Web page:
Where We Work


Improving women’s economic empowerment in Indonesia is an opportunity for both the private and public sectors and could add USD 135 billion to the economy each year.
– McKinsey Global Institute 2018


Indonesia has made recent progress on women’s economic empowerment. Indonesia’s Global Gender Gap Index ranking improved from 92 in 2022 to 87 in 2023, including an increase in the share of women in legislative, senior, and managerial roles from 29.7% in 2021 to over 30.0% today. In 2022, Indonesia enacted the Law on the Crime of Sexual Violence, which addresses physical and nonphysical sexual harassment in employment and provides for criminal penalties and civil remedies.  

However, despite these achievements, challenges remain in securing economic opportunities for women. Female labour force participation (53.3% in 2023) has been stagnant for two decades and remains low in comparison to the regional average of 56.6% for Southeast Asia. A 2022 report by the World Bank identified marriage and having children are reliable predictors of women exiting the labour force in Indonesia, with many (around 40.0% of women) not returning to wage work afterwards, opting for entrepreneurship or self-employment instead. The role of women in the economy is a critical part of Indonesia’s labour productivity challenge, which is constraining the country’s growth potential.

Investing in Women recognises the challenges faced by women in Indonesia and works with local and regional organisations to reduce the barriers to their economic participation.

Structural, economic, and socio-cultural challenges are inhibiting Indonesian women from achieving economic participation.


Economic Participation

  • Indonesia faces a 28.6% gender gap due to the relatively stagnant female labour force participation rate of around 53.3% over the past two decades, in contrast to the 81.9% male labour force participation rate (ILO Modelled Estimates using latest data; last accessed: February 2024)
  • Women in Indonesia hold 8.3% of board seats, 5.2% of board chair positions, and just 3.1% of CEO roles, indicating a notable gender gap in corporate leadership. (Deloitte 2022)
  • The percentage of women in senior and middle management positions is at a low 19.4%, compared to men at 80.6%. (ILO STAT using latest data; last accessed: February 2024)
  • Women spend more than twice as much time as men on unpaid care and domestic work, with 18.5% of their day compared to 8.2% for men. (UNWOMEN 2023)

    Educational Attainment


    Health and Survival

    • In Indonesia, the adolescent birth rate is 36.1 per 1,000 women aged 15-19, which suggests that a significant number of young women are entering motherhood, which may lead to higher health risks and potentially affect their education and economic opportunities. (WHO Global Health Observatory 2023)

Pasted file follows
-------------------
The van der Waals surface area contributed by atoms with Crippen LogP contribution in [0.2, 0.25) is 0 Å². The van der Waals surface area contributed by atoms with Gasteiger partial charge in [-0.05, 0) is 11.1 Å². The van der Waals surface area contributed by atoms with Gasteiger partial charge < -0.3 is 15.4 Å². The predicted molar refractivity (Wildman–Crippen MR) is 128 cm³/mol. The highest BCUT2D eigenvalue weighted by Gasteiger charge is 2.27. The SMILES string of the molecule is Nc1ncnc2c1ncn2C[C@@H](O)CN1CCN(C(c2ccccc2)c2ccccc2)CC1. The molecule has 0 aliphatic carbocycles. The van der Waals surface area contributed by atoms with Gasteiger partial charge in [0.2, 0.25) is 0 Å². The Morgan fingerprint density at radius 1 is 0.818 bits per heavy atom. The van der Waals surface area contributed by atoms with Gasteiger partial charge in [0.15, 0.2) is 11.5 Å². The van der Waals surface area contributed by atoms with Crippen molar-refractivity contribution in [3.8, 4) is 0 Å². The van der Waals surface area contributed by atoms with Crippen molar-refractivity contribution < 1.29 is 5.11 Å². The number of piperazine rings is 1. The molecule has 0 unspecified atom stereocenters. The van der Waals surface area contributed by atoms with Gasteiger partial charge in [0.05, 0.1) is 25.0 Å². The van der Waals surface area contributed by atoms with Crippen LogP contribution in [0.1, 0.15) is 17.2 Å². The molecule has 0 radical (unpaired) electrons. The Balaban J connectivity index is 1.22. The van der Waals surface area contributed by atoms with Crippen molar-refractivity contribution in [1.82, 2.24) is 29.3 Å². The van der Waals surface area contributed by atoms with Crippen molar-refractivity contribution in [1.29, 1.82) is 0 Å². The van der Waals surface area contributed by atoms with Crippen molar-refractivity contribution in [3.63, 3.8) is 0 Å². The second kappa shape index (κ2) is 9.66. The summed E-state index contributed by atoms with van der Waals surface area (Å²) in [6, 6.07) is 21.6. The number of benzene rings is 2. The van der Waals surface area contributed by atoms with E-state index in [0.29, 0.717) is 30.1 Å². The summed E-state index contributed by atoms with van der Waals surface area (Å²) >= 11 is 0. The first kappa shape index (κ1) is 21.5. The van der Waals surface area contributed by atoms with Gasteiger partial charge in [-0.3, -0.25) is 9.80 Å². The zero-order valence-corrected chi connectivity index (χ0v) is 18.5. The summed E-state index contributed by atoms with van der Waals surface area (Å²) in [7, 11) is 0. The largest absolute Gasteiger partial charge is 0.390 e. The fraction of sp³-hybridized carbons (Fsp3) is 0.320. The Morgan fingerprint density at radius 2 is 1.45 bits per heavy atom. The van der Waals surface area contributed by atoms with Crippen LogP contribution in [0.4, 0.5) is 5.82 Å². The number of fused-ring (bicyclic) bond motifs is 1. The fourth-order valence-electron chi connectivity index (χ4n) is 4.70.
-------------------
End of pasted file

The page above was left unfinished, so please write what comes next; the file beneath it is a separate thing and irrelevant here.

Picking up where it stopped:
• With 94.7% of births attended by skilled health personnel, Indonesia demonstrates a strong healthcare support for mothers and newborns, which is crucial for preventing potential mortality. (WHO Global Health Observatory 2023)
    • The country has 63.2% of births taking place in health facilities, indicating a moderate level of institutional birth coverage, essential for handling complications during childbirth. (WHO Global Health Observatory 2023)
    • A significant 90.6% of women receive antenatal care four or more times, indicating widespread access to and utilisation of health services during pregnancy. (WHO Global Health Observatory 2023)
    • 14.0% of women aged 20-24 were married or in a union before the age of 18, indicating a prevalence of early marriage which can have implications on their personal development and autonomy. (WHO Global Health Observatory 2023)
    • In Indonesia, 22.0% of women have been subjected to at least one incident of violence by an intimate partner during their lifetime, with 20.2% of women believe that a husband is justified in hitting or beating his wife. (OECD Data Explorer 2023)

    Political Empowerment

    • Indonesia has a 20.70% representation of women in ministerial level positions. (World Bank 2022)
    • There has been a gradual increase in the percentage of parliamentary seats held by women, from 17.1% in 2015 to 21.6% by 2023. This trend indicates a progressive enhancement in gender representation in national governance. (UNESCAP 2023)
    • The proportion of local government seats held by women in Indonesia has seen an increase, going from 14.4% to 15.7%. This reflects a positive movement towards greater gender representation in local governance. (UNESCAP 2023)

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    Investing in Women’s new phase continues the ambitious agenda of advancing women’s economic empowerment, and is envisioned to play a significant role in building a more cohesive, dynamic, sustainable and inclusive economy in Southeast Asia post-pandemic.